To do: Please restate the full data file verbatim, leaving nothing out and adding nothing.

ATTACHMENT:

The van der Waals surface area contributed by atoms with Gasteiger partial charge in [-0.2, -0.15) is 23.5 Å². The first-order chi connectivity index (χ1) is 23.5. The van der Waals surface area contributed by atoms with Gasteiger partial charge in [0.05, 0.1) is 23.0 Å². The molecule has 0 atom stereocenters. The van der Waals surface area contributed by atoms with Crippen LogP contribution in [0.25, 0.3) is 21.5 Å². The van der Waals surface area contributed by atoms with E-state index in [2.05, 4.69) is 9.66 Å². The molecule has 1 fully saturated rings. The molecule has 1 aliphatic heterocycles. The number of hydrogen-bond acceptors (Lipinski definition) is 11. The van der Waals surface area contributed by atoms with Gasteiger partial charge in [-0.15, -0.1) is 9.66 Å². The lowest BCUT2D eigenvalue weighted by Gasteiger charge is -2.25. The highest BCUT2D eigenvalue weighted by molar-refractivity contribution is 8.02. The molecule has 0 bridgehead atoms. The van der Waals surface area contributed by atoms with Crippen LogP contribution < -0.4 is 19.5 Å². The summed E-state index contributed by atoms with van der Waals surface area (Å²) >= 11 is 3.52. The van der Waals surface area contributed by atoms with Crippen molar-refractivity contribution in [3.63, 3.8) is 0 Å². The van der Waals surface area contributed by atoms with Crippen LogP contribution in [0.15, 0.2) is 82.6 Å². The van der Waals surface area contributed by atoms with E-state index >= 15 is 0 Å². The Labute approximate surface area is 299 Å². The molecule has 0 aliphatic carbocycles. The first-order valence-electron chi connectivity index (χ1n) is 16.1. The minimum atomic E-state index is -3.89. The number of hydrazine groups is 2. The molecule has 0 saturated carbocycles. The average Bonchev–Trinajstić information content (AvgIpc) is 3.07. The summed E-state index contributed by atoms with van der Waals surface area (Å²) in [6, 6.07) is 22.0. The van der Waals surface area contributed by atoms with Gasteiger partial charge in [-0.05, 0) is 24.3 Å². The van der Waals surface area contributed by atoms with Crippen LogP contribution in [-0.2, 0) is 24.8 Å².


The van der Waals surface area contributed by atoms with Gasteiger partial charge in [-0.2, -0.15) is 23.5 Å². The first-order chi connectivity index (χ1) is 23.5. The van der Waals surface area contributed by atoms with Gasteiger partial charge in [0.05, 0.1) is 23.0 Å². The molecule has 0 atom stereocenters. The van der Waals surface area contributed by atoms with Crippen LogP contribution in [0.25, 0.3) is 21.5 Å². The van der Waals surface area contributed by atoms with E-state index in [2.05, 4.69) is 9.66 Å². The molecule has 1 fully saturated rings. The molecule has 1 aliphatic heterocycles. The number of hydrogen-bond acceptors (Lipinski definition) is 11. The van der Waals surface area contributed by atoms with Gasteiger partial charge in [-0.15, -0.1) is 9.66 Å². The lowest BCUT2D eigenvalue weighted by Gasteiger charge is -2.25. The highest BCUT2D eigenvalue weighted by molar-refractivity contribution is 8.02. The molecule has 0 bridgehead atoms. The van der Waals surface area contributed by atoms with Crippen LogP contribution < -0.4 is 19.5 Å². The summed E-state index contributed by atoms with van der Waals surface area (Å²) >= 11 is 3.52. The van der Waals surface area contributed by atoms with Crippen molar-refractivity contribution in [3.63, 3.8) is 0 Å². The van der Waals surface area contributed by atoms with Crippen LogP contribution in [0.15, 0.2) is 82.6 Å². The van der Waals surface area contributed by atoms with E-state index >= 15 is 0 Å². The Labute approximate surface area is 299 Å². The molecule has 0 aliphatic carbocycles. The first-order valence-electron chi connectivity index (χ1n) is 16.1. The minimum atomic E-state index is -3.89. The number of hydrazine groups is 2. The molecule has 0 saturated carbocycles. The average Bonchev–Trinajstić information content (AvgIpc) is 3.07. The summed E-state index contributed by atoms with van der Waals surface area (Å²) in [6, 6.07) is 22.0. The van der Waals surface area contributed by atoms with Gasteiger partial charge in [-0.05, 0) is 24.3 Å². The van der Waals surface area contributed by atoms with Crippen LogP contribution in [-0.2, 0) is 24.8 Å².